**Edit:** This question has been substantially modified on January 12th, 2015.

I have been studying Michael Struwe's paper "On Partial Results for the Navier-Stokes Equations", Comm. Pure Appl. Math 41 (1988), no. 4, 437-458, and I have a question regarding the rigorous justification of the formal calculations in the proof of the Serrin condition in Section 3 of the paper. I have also studied the original proof by Serrin.

Consider the weak solutions of the Navier-Stokes system. Let's assume $n=3$ for simplicity. A weak solution $u \in L^{2, \infty}(Q; \mathbb R^3)$, with $|\nabla u| \in L^2(Q)$, is defined by requiring that $\nabla \cdot u=0$ and $$ \int_Q -u \cdot \partial_t \varphi + \nabla u \cdot \nabla \varphi - [(u \cdot \nabla)\varphi \cdot u] \, dx \, dt =0 $$ for every $\varphi \in C_0^\infty(Q)$ with $\nabla \cdot \varphi=0$.

By choosing a test function $\varphi = \nabla \times \psi$ with a compactly supported smooth $\psi=(\psi_1, \psi_2, \psi_3)$ it is possible to show that the vorticity $\omega = \text{curl}\ u$ satisfies the vorticity equation $$\tag 2 -\sum_{i=1}^3 \int_Q \omega_i\partial_t\psi_i+\omega_i\Delta \psi_i+ \sum_{j=1}^3 (u_i\omega_j-\omega_iu_j)\frac{\partial \psi_i}{\partial x_j} \, dx \, dt= 0. $$

Then, in the proof by Struwe, one formally chooses a test function $\psi=\omega|\omega|^{2s-2}\zeta^2$, where $\zeta$ is a standard cut-off function. In order to rigorously justify this formal choice of the test function, one considers an approximated vorticity equation (2) with $u_i$ replaced by $u_i^k$, where $u_i^k$ is **any** smooth approximation of $u_i$ in $L^2$-norm. Then one obtains an approximative solution $\omega_i^k$, which has enough regularity for the formal calculations to be rigorously justified.

The final step of the proof is to show that $\omega_i^k \to \omega_i$ weakly in $L^2$. By some analysis, it is possible to show that $\omega_i^k$, indeed, converge to a function $\tilde \omega_i$, and also that for each $k$, the function $\omega_i^k$ is a **unique** solution of the approximative equation.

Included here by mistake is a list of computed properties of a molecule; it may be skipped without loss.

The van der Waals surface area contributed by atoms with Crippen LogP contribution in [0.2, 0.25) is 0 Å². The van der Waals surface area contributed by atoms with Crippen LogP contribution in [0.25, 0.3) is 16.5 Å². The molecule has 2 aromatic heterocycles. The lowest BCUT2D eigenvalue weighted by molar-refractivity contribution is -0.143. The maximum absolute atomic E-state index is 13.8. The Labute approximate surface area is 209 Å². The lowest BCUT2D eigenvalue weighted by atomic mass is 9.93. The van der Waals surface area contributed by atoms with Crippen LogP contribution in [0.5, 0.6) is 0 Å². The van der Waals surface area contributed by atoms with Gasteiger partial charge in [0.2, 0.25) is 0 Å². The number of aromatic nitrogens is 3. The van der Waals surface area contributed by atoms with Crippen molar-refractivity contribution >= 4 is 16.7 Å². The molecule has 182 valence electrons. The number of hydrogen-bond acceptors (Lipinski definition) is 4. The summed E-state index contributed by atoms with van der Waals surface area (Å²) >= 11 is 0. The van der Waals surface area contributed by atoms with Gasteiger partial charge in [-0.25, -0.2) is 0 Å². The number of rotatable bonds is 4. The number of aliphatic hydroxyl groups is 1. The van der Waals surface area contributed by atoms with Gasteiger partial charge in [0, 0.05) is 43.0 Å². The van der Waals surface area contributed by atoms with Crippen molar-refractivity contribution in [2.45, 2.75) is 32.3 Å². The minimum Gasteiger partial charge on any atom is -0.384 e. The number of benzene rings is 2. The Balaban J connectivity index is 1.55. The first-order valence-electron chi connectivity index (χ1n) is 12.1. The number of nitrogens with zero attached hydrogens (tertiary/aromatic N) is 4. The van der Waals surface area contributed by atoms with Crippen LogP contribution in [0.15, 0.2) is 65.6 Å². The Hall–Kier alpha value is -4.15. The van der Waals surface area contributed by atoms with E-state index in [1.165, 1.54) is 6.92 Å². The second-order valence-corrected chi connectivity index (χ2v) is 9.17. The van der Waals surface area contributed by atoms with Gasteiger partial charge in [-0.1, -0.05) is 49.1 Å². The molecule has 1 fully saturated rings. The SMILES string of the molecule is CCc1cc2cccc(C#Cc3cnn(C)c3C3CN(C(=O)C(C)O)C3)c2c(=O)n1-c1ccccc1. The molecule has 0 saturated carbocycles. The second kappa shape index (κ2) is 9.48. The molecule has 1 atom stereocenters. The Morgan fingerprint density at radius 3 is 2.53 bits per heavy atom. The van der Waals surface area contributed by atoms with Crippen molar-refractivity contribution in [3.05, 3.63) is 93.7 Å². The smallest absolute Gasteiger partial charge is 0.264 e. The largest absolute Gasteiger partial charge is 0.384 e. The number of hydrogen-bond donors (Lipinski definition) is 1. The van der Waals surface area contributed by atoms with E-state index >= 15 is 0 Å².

Now my question is that how do we know that $\omega_i = \tilde\omega_i$?

I believe that it is possible to choose the approximative sequence $u_i^k$ to be smooth solutions of the Navier-Stokes equation. In this case, it is clear that $\omega_i^k = \nabla \times u_i^k$ and, as discussed below in the comments section, then we may use the continuity of differential operators in the distributional topology to conclude that $\omega_i^k = \nabla \times u_i^k \to \nabla \times u = \omega_i$ as $k \to \infty$. However, it seems like a non-trivial result that $u_i^k$ can be chosen to be smooth solutions of the Navier-Stokes equation, and Struwe does not state or prove such result.

I am mostly interested in the methodology rather than the result itself and, thus, I would like to understand if it is possible to avoid using the fact that $u_i^k$ solves the equation. In particular, if $u_i^k$ is any smooth approximation of $u_i$, I do not see why $\omega_i^k$ needs to satisfy $\omega_i^k = \nabla \times u_i^k$. Perhaps this is something which follows from the fact that $\omega_i^k$ is a unique solution of the approximative equation? My first guess would be to try showing by Biot-Savart law that $\nabla \times u_i^k$ is always a solution and then to rely on uniqueness, but I would prefer not to reinvent the wheel if someone knows how to do this.

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